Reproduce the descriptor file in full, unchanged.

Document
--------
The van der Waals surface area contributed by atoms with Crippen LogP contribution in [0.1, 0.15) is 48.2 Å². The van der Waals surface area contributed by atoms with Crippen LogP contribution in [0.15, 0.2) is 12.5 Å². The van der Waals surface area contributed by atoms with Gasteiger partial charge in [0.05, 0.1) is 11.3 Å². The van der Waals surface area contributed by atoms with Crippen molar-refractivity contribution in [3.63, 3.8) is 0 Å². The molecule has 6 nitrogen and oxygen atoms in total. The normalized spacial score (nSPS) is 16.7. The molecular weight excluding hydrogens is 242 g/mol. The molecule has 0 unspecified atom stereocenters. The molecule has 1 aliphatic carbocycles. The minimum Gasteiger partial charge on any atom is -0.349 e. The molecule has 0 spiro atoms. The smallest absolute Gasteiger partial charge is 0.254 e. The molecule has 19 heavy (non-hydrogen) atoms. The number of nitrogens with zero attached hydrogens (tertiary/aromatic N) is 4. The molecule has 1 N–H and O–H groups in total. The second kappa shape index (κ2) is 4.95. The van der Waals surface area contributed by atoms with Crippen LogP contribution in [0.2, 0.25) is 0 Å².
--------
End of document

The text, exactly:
The van der Waals surface area contributed by atoms with Crippen LogP contribution in [0.1, 0.15) is 48.2 Å². The van der Waals surface area contributed by atoms with Crippen LogP contribution in [0.15, 0.2) is 12.5 Å². The van der Waals surface area contributed by atoms with Gasteiger partial charge in [0.05, 0.1) is 11.3 Å². The van der Waals surface area contributed by atoms with Crippen molar-refractivity contribution in [3.63, 3.8) is 0 Å². The molecule has 6 nitrogen and oxygen atoms in total. The normalized spacial score (nSPS) is 16.7. The molecular weight excluding hydrogens is 242 g/mol. The molecule has 0 unspecified atom stereocenters. The molecule has 1 aliphatic carbocycles. The minimum Gasteiger partial charge on any atom is -0.349 e. The molecule has 0 spiro atoms. The smallest absolute Gasteiger partial charge is 0.254 e. The molecule has 19 heavy (non-hydrogen) atoms. The number of nitrogens with zero attached hydrogens (tertiary/aromatic N) is 4. The molecule has 1 N–H and O–H groups in total. The second kappa shape index (κ2) is 4.95. The van der Waals surface area contributed by atoms with Crippen LogP contribution in [0.2, 0.25) is 0 Å².